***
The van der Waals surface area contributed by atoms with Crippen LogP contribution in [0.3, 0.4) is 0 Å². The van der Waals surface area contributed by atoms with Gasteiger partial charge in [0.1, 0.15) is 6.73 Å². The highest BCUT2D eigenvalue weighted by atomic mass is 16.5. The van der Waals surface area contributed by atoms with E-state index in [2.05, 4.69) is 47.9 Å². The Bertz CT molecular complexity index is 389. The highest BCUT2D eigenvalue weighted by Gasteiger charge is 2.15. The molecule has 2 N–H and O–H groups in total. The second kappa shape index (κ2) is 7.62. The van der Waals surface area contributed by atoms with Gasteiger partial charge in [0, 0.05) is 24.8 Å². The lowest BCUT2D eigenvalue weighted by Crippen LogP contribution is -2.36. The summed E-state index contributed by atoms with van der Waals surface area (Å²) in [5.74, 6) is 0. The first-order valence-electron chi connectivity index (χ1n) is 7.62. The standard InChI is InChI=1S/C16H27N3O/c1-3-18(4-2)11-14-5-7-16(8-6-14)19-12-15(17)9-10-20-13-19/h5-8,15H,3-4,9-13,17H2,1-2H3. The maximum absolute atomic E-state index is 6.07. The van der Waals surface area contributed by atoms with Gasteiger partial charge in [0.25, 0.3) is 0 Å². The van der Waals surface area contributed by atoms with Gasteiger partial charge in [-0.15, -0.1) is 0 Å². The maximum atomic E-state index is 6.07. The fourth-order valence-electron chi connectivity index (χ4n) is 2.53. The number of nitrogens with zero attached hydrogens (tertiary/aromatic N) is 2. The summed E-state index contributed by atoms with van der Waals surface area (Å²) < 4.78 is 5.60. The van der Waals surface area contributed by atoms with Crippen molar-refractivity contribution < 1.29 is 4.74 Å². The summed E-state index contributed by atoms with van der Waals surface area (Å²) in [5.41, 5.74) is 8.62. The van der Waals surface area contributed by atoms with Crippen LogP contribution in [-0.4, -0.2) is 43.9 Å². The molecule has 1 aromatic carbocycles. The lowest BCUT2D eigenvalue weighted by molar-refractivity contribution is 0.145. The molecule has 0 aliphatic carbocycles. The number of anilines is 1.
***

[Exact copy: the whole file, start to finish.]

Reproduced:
The van der Waals surface area contributed by atoms with Crippen LogP contribution in [0.3, 0.4) is 0 Å². The van der Waals surface area contributed by atoms with Gasteiger partial charge in [0.1, 0.15) is 6.73 Å². The highest BCUT2D eigenvalue weighted by atomic mass is 16.5. The van der Waals surface area contributed by atoms with E-state index in [2.05, 4.69) is 47.9 Å². The Bertz CT molecular complexity index is 389. The highest BCUT2D eigenvalue weighted by Gasteiger charge is 2.15. The molecule has 2 N–H and O–H groups in total. The second kappa shape index (κ2) is 7.62. The van der Waals surface area contributed by atoms with Gasteiger partial charge in [0, 0.05) is 24.8 Å². The lowest BCUT2D eigenvalue weighted by Crippen LogP contribution is -2.36. The summed E-state index contributed by atoms with van der Waals surface area (Å²) in [5.74, 6) is 0. The first-order valence-electron chi connectivity index (χ1n) is 7.62. The standard InChI is InChI=1S/C16H27N3O/c1-3-18(4-2)11-14-5-7-16(8-6-14)19-12-15(17)9-10-20-13-19/h5-8,15H,3-4,9-13,17H2,1-2H3. The maximum absolute atomic E-state index is 6.07. The van der Waals surface area contributed by atoms with Gasteiger partial charge in [0.25, 0.3) is 0 Å². The van der Waals surface area contributed by atoms with Gasteiger partial charge in [-0.15, -0.1) is 0 Å². The maximum atomic E-state index is 6.07. The fourth-order valence-electron chi connectivity index (χ4n) is 2.53. The number of nitrogens with zero attached hydrogens (tertiary/aromatic N) is 2. The summed E-state index contributed by atoms with van der Waals surface area (Å²) < 4.78 is 5.60. The van der Waals surface area contributed by atoms with Crippen molar-refractivity contribution < 1.29 is 4.74 Å². The summed E-state index contributed by atoms with van der Waals surface area (Å²) in [5.41, 5.74) is 8.62. The van der Waals surface area contributed by atoms with Crippen LogP contribution in [-0.4, -0.2) is 43.9 Å². The molecule has 1 aromatic carbocycles. The lowest BCUT2D eigenvalue weighted by molar-refractivity contribution is 0.145. The molecule has 0 aliphatic carbocycles. The number of anilines is 1.